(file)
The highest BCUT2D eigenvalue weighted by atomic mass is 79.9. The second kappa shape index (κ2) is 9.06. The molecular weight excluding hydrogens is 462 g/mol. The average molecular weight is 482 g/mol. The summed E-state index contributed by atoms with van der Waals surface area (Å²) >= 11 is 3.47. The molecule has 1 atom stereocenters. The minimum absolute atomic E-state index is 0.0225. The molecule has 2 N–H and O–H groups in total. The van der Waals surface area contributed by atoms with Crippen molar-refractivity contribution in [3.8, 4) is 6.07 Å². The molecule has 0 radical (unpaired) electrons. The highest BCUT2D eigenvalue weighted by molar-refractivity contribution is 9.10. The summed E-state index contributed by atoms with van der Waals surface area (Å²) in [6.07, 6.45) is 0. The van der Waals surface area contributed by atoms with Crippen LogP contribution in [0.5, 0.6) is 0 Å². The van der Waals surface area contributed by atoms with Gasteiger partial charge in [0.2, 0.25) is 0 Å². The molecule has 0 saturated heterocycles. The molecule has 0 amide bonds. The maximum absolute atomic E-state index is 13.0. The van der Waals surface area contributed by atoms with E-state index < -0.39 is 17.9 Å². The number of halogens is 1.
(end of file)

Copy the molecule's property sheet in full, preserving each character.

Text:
The highest BCUT2D eigenvalue weighted by atomic mass is 79.9. The second kappa shape index (κ2) is 9.06. The molecular weight excluding hydrogens is 462 g/mol. The average molecular weight is 482 g/mol. The summed E-state index contributed by atoms with van der Waals surface area (Å²) >= 11 is 3.47. The molecule has 1 atom stereocenters. The minimum absolute atomic E-state index is 0.0225. The molecule has 2 N–H and O–H groups in total. The van der Waals surface area contributed by atoms with Crippen molar-refractivity contribution in [3.8, 4) is 6.07 Å². The molecule has 0 radical (unpaired) electrons. The highest BCUT2D eigenvalue weighted by molar-refractivity contribution is 9.10. The summed E-state index contributed by atoms with van der Waals surface area (Å²) in [6.07, 6.45) is 0. The van der Waals surface area contributed by atoms with Crippen LogP contribution in [0.5, 0.6) is 0 Å². The van der Waals surface area contributed by atoms with Gasteiger partial charge in [0.2, 0.25) is 0 Å². The molecule has 0 saturated heterocycles. The molecule has 0 amide bonds. The maximum absolute atomic E-state index is 13.0. The van der Waals surface area contributed by atoms with E-state index < -0.39 is 17.9 Å². The number of halogens is 1.